One of the key contributory factors for accident involvement is the misjudgment of vehicle approach. Past research has indicated that individuals can use the rate of visual "looming" in order to judge the time to arrival (TTA) of approaching vehicles. Although a large number of road traffic collisions occur at roadside junctions, very little research has focused on individuals' abilities to detect the onset of visual looming within a complex road scene at junction scenarios. In this research, computer generated scenes with photorealistic vehicle images, and a psychophysical staircase methodology, were used to explore drivers' ability to detect the approach of both motorcycles and cars within a contextually rich city scene. Across three experiments the effect of additional vehicular and observer motion on driver detection of vehicle approach was assessed. Results showed that individuals were significantly poorer at detecting the approach of the motorcycle stimulus compared with the car stimulus. Results also showed that additional vehicular motion within the scene had a negative effect on detection thresholds for the car stimulus. Finally, the results showed that introducing lateral global motion of the scene, such as might occur if the observer was moving steadily forward from a junction, negatively affected detection thresholds. The theoretical implications of the findings are discussed, including how vehicles traveling at high speed are often below the threshold for detecting visual looming. Practical implications for road design and layout are discussed that address the perceptual errors noted.
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http://dx.doi.org/10.1037/a0033286DOI Listing
June 2013

Errors in motion processing amongst older drivers may increase accident risk.

Accid Anal Prev 2013 Aug 17;57:150-6. Epub 2013 Apr 17.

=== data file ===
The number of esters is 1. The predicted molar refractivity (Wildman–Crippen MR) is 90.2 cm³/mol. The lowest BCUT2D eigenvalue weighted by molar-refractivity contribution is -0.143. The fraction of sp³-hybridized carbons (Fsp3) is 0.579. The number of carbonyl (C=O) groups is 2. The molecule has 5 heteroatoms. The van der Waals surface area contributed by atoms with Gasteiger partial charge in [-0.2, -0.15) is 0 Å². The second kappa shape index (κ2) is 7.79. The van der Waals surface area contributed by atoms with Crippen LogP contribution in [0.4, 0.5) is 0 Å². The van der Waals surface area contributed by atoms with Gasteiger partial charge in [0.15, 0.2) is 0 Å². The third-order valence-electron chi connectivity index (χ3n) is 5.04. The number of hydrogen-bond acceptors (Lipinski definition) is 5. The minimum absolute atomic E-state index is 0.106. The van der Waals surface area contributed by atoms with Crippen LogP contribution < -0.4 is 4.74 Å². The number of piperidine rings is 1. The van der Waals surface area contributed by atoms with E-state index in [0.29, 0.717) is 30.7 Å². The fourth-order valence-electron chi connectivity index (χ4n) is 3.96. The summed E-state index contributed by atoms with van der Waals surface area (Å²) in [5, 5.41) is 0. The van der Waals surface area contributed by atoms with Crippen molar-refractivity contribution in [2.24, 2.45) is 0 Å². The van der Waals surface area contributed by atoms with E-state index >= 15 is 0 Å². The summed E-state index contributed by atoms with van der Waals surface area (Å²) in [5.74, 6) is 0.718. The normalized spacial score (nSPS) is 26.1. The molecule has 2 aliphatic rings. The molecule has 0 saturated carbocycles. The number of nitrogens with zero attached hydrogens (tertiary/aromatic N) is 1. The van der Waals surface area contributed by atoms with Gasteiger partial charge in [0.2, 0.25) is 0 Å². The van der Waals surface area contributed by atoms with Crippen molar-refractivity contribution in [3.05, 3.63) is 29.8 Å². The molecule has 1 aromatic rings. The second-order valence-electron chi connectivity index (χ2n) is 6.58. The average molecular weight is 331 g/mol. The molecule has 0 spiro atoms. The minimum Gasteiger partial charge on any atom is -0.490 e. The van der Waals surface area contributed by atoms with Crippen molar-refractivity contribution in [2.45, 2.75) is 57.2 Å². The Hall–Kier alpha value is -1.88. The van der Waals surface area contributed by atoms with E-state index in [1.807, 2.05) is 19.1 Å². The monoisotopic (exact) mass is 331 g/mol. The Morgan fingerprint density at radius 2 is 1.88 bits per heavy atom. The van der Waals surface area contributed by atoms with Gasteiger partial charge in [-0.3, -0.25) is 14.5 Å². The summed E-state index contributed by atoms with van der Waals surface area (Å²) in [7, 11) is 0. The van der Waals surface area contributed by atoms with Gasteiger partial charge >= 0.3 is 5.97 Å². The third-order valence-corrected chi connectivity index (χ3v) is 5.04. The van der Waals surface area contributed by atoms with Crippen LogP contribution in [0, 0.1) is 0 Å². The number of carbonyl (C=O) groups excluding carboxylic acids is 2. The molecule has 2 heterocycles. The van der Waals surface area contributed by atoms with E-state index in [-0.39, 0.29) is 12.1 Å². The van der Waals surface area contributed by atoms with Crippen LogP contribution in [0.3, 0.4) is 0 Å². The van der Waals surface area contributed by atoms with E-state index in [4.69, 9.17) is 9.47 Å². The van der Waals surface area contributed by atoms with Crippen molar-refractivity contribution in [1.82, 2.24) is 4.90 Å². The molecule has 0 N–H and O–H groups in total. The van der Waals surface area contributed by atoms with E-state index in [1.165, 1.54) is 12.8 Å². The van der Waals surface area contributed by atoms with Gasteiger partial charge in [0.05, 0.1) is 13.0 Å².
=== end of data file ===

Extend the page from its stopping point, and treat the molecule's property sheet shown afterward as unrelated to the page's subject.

University of Greenwich, Department of Psychology and Counselling, Avery Hill Road, Eltham, London SE9 2UG, United Kingdom.

Accident statistics highlight that older drivers are more frequently involved in right-of-way collisions than younger drivers. Accurately gauging vehicle speed is critical for judgement of when to pull out from a junction safely in front of oncoming traffic. We used psychophysical methods to measure drivers' ability to discriminate between different rates of looming presented by vehicles approaching at different speeds. We demonstrate that sensitivity to approach speed reduces by between 2.8 and 3.4 mph, dependent upon vehicle type, for every decade that age increases. We show that perceptual limitations for drivers over the age of 75 years can lead to a 50% reduction in time available to perform traffic manoeuvres, which may contribute in part to their overrepresentation in casualty statistics at junction. Results are discussed in terms of implications for road safety policy.
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http://dx.doi.org/10.1016/j.aap.2013.03.031DOI Listing
August 2013

Reduced looming sensitivity in primary school children with Developmental Co-ordination Disorder.

Dev Sci 2012 May 1;15(3):299-306. Epub 2012 Mar 1.

Department of Psychology, Royal Holloway, University of London, UK.